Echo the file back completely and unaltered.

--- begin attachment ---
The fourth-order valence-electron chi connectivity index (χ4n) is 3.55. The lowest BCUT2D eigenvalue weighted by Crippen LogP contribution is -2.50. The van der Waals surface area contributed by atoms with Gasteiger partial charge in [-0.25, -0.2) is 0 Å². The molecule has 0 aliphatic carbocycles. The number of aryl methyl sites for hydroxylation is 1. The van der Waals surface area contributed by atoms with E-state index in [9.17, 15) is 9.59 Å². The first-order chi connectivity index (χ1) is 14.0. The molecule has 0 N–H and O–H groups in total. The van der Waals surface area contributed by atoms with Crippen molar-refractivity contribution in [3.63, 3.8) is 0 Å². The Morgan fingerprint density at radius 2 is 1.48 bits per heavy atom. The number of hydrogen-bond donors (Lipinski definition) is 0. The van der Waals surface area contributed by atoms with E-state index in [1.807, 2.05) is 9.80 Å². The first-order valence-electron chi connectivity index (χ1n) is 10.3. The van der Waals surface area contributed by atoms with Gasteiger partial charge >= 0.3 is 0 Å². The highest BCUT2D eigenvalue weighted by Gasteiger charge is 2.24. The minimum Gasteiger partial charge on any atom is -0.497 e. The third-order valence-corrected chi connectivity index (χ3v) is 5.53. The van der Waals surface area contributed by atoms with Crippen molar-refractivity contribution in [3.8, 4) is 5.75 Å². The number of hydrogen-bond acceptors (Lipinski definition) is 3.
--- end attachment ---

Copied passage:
The fourth-order valence-electron chi connectivity index (χ4n) is 3.55. The lowest BCUT2D eigenvalue weighted by Crippen LogP contribution is -2.50. The van der Waals surface area contributed by atoms with Gasteiger partial charge in [-0.25, -0.2) is 0 Å². The molecule has 0 aliphatic carbocycles. The number of aryl methyl sites for hydroxylation is 1. The van der Waals surface area contributed by atoms with E-state index in [9.17, 15) is 9.59 Å². The first-order chi connectivity index (χ1) is 14.0. The molecule has 0 N–H and O–H groups in total. The van der Waals surface area contributed by atoms with Crippen molar-refractivity contribution in [3.63, 3.8) is 0 Å². The Morgan fingerprint density at radius 2 is 1.48 bits per heavy atom. The number of hydrogen-bond donors (Lipinski definition) is 0. The van der Waals surface area contributed by atoms with E-state index in [1.807, 2.05) is 9.80 Å². The first-order valence-electron chi connectivity index (χ1n) is 10.3. The van der Waals surface area contributed by atoms with Gasteiger partial charge >= 0.3 is 0 Å². The highest BCUT2D eigenvalue weighted by Gasteiger charge is 2.24. The minimum Gasteiger partial charge on any atom is -0.497 e. The third-order valence-corrected chi connectivity index (χ3v) is 5.53. The van der Waals surface area contributed by atoms with Crippen molar-refractivity contribution in [3.8, 4) is 5.75 Å². The number of hydrogen-bond acceptors (Lipinski definition) is 3.